In Pennsylvania, it is illegal to enter onto private property without permission. As discussed below, burglary, home invasion, and trespass laws strive to protect people and their property from these intrusions.
In Pennsylvania, burglary is defined as unlawfully entering a building, with the intent of committing a crime therein. These two parts of the definition are known as the “elements” of the crime of burglary. (18 Pa. Con. Stat. § 3502.)
To be convicted of burglary, both elements of the crime must be proved beyond a reasonable doubt (or admitted to by the defendant). That is, the prosecutor must prove that the defendant actually entered the building, and entered with the intent to commit a crime inside. Without sufficient proof of each element, the prosecutor may secure a conviction for some other crime (such as trespass or attempted burglary), but not burglary.
The first element of the crime of burglary—entering—requires that you actually entered into a structure without permission to do so. Unlike some states, Pennsylvania law does not include circumstances where the defendant entered a building legally, but stayed after the time when he was supposed to leave (such as legally entering a department store during business hours, but hiding when the store closes in order to steal something from the building).
The second element of burglary concerns the defendant’s state of mind at the time he or she entered the building. To be convicted of burglary, the defendant must have decided to commit a crime, and then entered the building for that purpose.
Notice that the intended crime does not have to be successful or completed; entering with a criminal intent satisfies the two elements of burglary, and may lead to a conviction.
Burglary is a felony, with the degree of felony varying according to the underlying circumstances of the crime. For example, if any person (other than an accomplice) was present in the building at the time of the crime, burglary is a felony of the first degree. However, it is a felony of the second degree when the building is not a dwelling and no one was present during the crime. (18 Pa. Con. Stat. § 3502.)
In Pennsylvania, home invasion is not a separate crime from burglary, but rather a specific name for a burglary that occurs in a dwelling. Home invasion has the same entry and intent-to-commit-a-crime elements, and is punished more severely, as a felony of the first degree, if someone was home at the time of the invasion. (18 Pa. Con. Stat. § 3502.)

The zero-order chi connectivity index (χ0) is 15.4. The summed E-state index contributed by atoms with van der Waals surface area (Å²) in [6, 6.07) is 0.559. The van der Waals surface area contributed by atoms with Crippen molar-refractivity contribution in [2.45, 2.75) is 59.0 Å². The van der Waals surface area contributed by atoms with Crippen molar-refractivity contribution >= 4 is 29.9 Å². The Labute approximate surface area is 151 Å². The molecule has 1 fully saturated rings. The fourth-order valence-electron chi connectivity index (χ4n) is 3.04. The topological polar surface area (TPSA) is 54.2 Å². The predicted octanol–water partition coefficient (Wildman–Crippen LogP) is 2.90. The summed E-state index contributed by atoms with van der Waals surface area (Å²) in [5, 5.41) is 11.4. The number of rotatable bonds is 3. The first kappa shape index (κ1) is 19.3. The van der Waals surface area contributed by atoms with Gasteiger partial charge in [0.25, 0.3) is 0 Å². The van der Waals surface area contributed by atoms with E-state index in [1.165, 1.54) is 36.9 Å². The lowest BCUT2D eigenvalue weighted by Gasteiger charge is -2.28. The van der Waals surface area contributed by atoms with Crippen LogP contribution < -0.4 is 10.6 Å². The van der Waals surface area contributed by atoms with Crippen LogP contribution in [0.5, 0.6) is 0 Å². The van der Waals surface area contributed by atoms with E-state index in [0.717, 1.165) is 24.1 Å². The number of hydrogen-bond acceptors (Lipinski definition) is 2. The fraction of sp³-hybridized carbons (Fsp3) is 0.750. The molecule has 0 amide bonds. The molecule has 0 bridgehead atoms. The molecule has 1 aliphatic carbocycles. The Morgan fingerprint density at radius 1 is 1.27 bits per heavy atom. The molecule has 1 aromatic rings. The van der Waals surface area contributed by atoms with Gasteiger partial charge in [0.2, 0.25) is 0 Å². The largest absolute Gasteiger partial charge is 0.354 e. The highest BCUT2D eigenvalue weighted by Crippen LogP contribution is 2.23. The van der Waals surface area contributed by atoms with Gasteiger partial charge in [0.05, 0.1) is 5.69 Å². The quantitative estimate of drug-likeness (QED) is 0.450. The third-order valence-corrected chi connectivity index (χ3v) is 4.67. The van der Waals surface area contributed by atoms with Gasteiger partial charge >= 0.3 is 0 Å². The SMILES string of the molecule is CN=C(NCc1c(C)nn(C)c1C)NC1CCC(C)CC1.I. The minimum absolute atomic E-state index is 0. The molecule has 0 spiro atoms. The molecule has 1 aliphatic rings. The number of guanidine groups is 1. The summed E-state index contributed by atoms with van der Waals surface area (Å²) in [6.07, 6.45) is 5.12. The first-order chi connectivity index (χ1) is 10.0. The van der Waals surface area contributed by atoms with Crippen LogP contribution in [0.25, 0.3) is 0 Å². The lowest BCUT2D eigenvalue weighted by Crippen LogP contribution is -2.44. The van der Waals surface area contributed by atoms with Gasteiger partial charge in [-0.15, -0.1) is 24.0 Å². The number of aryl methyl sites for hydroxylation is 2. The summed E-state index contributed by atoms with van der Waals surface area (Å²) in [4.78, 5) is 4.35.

It is also illegal to possess burglar’s tools with the intent to use them (or knowingly allow them to be used) in a burglary. Examples of burglar’s tools include false keys, crowbars, or explosives used to gain entry into a room or object (such as a safe). For more about burglar's tools, see Burglary Tools.
Penalties include a fine of up to $1,000, up to three years in prison, or both. (18 Pa. Con. Stat. § 4904.)
Trespass requires that a defendant knowingly entered any private property (not just a building or structure, as with burglary), without the authority to do so. This may be in defiance of an order against such entry, a clearly posted sign, a locked gate (or similar indication of private property), or by lying or using other means of subterfuge to gain entry.
Pennsylvania has several categories of trespass, depending on the defendant’s intent and the type of property involved. These include:
Penalties vary and may include a fine, jail (or prison) time, or both.
(18 Pa. Con. Stat. § 3503.)
If you have been charged with burglary, trespass, or a related crime, or if you have questions about Pennsylvania laws on this subject, consult a qualified local criminal defense attorney. Only an attorney can review the unique facts of your situation and advise you on how the law will apply to your case.